Creature Feature

Lauren O'Neill-Butler on early films by Fischli & Weiss

Peter Fischli and David Weiss, The Right Way, 1983, still from a 16-mm color film, 55 minutes.

Six years before their best-known work, the film Der Lauf der Dinge (The Way Things Go) (1987), was completed, the Swiss artists Peter Fischli and David Weiss created their first, equally charming and humorous films: The Point of Least Resistance (1981) and The Right Way (1983). These 16-mm gems make plain the correspondence between their collaboration, which began in the late 1970s, and the broader teamwork necessitated by the medium. Yet one wonders what the production managers must have thought of the footage, since what characterizes Fischli & Weiss’s work has been its eccentricity, its outlandishness, and how remarkably touching it is. These films foreground several signature elements in their practice: the positing of large philosophical questions; absurd, seemingly pointless acts; an emphasis on leisure and pleasure; and the transformation of everyday life into a spectacle at which one wonders.

The camera meanders alongside the artists, who are dressed in tattered rat and bear costumes, on adventures through and on the back alleys and freeways of Los Angeles and the sublime forests and lakes of the Swiss Alps. The Point of Least Resistance is a nonlinear crime drama wherein the rat and bear attempt to become artists and stumble across a dead body in a LA gallery. Curiously, the animals take the body with them, hoping it will lead to new paths of glory (although the result is more reminiscent of Quentin Tarantino’s Pulp Fiction watched after a dose of psilocybin mushrooms). In The Right Way, the duo drift around the Swiss countryside like furry nomads in search of meaningful, primitive experiences—which they then discuss to the point of near imponderability. For example, while gazing at the moon, the bear waxes poetic: “It’s like me. It comes and goes, always on the move, looks at everything. It does what it pleases.”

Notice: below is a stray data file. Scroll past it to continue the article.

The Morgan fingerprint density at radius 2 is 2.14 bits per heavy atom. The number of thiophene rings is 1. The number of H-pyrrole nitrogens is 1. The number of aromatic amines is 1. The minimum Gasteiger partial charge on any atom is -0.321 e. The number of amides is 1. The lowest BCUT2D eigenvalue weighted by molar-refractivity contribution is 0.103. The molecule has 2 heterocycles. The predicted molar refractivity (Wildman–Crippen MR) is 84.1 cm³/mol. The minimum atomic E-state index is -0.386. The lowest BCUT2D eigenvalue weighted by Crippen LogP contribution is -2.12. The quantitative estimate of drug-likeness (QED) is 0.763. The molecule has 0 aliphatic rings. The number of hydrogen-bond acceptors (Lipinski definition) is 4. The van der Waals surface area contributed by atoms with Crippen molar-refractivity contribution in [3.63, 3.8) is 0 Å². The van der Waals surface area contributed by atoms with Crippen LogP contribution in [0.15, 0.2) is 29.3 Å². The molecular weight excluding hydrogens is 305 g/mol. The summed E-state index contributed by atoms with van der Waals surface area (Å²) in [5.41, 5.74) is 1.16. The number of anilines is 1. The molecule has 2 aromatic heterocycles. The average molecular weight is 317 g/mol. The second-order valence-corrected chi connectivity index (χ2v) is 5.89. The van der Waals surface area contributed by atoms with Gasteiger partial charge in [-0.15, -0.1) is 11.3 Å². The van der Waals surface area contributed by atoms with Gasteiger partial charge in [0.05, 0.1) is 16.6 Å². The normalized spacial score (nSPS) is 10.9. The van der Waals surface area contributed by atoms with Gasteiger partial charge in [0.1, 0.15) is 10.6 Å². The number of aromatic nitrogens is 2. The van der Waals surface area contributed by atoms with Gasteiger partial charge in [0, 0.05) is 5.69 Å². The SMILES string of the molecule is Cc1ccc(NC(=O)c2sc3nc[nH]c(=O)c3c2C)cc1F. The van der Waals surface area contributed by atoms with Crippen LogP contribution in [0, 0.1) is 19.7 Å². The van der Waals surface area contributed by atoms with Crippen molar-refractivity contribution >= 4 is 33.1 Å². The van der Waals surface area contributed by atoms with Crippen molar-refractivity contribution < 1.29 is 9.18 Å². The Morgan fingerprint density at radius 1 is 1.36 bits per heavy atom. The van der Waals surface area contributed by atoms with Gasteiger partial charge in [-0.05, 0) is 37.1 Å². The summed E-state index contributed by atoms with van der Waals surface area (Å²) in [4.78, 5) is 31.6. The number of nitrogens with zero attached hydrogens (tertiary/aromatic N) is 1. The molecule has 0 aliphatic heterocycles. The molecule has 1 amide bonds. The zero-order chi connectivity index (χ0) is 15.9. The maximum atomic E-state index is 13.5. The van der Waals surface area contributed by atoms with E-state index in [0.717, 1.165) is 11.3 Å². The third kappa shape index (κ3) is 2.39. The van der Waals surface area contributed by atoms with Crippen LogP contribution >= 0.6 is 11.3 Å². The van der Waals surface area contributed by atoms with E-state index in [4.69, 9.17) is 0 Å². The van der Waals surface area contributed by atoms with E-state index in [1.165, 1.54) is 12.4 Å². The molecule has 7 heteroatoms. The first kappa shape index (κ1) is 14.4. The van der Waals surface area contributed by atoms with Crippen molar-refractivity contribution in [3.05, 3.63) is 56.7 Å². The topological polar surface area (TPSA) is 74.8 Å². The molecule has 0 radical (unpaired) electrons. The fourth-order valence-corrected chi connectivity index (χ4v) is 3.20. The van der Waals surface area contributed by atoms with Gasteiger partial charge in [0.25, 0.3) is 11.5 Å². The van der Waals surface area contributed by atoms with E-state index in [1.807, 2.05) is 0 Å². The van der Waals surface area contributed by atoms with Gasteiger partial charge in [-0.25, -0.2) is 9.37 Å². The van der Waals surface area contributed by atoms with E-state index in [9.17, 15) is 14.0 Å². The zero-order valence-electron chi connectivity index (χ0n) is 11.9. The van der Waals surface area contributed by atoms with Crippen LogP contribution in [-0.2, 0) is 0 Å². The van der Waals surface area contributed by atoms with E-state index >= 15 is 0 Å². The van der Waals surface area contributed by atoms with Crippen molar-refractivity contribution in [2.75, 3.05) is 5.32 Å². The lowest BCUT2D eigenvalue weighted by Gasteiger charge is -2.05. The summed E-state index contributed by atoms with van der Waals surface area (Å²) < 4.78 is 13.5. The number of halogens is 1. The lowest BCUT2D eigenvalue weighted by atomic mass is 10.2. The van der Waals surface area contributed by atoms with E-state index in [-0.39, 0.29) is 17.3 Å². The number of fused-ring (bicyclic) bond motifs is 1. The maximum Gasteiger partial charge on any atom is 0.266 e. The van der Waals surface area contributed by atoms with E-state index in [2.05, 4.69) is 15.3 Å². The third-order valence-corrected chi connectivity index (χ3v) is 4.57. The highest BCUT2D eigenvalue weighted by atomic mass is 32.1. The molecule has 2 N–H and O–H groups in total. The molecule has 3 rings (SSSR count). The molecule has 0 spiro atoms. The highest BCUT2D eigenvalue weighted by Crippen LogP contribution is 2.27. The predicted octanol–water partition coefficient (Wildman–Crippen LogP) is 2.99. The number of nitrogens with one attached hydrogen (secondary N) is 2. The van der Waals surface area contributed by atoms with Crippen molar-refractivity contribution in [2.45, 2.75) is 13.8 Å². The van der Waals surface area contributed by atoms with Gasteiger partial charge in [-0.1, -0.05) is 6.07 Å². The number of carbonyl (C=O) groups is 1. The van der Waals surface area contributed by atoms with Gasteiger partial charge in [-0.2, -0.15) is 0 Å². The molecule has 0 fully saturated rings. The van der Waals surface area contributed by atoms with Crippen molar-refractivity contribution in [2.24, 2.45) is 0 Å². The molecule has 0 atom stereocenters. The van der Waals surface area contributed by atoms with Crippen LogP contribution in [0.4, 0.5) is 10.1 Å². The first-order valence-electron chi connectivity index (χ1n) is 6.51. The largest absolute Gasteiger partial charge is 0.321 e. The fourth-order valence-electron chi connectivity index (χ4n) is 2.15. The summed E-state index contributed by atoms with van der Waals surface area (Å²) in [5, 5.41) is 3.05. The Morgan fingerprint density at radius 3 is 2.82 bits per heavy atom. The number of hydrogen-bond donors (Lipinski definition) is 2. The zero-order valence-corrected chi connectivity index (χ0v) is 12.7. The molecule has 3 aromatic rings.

Their 2006–2007 retrospective at Tate Modern presented the original bear and rat costumes in glass cases that seemed like coffins for characters laid to rest. One gets the feeling that Fischli & Weiss could have made many more films documenting the kind of quixotic adventures presented here, and that the rat and the bear would have analyzed every last detail of them. For now, viewers should be adequately occupied with the questions prompted by these films’ observations until, with a bit of luck, more of the artists’ videos are released on DVD.

Two Films by Peter Fischli and David Weiss is available now on DVD from Icarus Films. For more information, click here.